Are we creeping back into our bad, old financial habits? A
survey released March 31 suggests so: The number of Americans who
say they don't prepare a budget is rising, while the number cutting
their spending is falling.
According to its
2014 Consumer Financial Literacy Survey
, three-fifths of adults in the U.S. say they do not have a budget.
The survey was commissioned by the National Foundation for Credit
Meanwhile, the percentage of adults spending less compared to
the year before has steadily dropped since 2009, when, in the
immediate aftermath of the recession, 57 percent of respondents
said they were pulling back. The number of financial downshifters
has fallen every year since, to 29 percent in 2014.
The survey's data prompted NFCC President and CEO Susan Keating
to call for increased financial literacy. "Without a solid
foundation on which to base everyday financial decisions, Americans
are on a slippery slope as they begin to rebuild their financial
lives following the Great Recession," she said in a press
The biggest financial worries for those polled in 2014 were not
enough savings set aside for an emergency, at 16 percent, and
retiring without enough saved, also at 16 percent. Some 34 percent
said in 2014 that they did not have any savings, excluding
retirement savings, up from 31 percent in 2013.
In better news, the percentage of U.S. adults carrying credit
card debt from month to month has steadily dropped, from 44 percent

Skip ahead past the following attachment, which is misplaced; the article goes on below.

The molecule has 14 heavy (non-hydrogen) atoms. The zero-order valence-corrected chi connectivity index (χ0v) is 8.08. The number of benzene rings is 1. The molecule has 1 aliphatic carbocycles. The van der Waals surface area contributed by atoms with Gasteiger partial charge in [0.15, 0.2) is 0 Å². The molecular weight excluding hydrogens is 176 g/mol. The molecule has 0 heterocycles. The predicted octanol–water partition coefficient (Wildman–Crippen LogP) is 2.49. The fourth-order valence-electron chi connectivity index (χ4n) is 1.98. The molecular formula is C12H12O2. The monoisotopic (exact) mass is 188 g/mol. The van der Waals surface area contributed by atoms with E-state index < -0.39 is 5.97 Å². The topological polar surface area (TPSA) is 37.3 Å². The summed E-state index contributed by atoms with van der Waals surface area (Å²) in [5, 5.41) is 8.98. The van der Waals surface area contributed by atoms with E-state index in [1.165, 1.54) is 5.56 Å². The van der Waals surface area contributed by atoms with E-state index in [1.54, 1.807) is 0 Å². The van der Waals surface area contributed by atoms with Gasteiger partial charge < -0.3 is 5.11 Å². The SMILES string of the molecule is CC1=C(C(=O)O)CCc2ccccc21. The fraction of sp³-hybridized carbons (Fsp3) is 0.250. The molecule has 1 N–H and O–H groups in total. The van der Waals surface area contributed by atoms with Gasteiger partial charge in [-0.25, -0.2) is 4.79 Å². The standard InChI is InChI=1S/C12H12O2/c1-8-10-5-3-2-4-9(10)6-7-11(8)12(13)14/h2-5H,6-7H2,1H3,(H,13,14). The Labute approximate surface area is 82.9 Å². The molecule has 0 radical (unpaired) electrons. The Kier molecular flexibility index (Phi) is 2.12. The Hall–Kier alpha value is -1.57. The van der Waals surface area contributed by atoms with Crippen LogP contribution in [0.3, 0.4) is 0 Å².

in 2009 to 34 percent this year. Six percent of those polled
reported credit card debt of $10,000 or more, the same figure
reported in 2009.
Lack of knowledge about credit scores and reports was high, with
40 percent saying in 2014 that they didn't know why, how to or even
that they could access their scores. Twelve percent said they
received their credit reports and didn't feel they needed their
scores as well. Sixty percent of those polled said they hadn't
ordered or received their credit scores in the last year.
When asked the same questions about credit reports, 33 percent
said in 2014 that they didn't know why, how to or that they could
access their reports. A full 65 percent of those polled said they
hadn't received their credit report in the past year.
Harris Poll conducted this poll online from March 4-6, surveying
2,016 people who were 18 and older. Figures are weighted where
necessary to align them with the full U.S. population. A unit of
the credit reporting bureau Experian sponsored this year's
Healing your inner financial child
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alt="CreditCards.com infographic: Bad financial habits creeping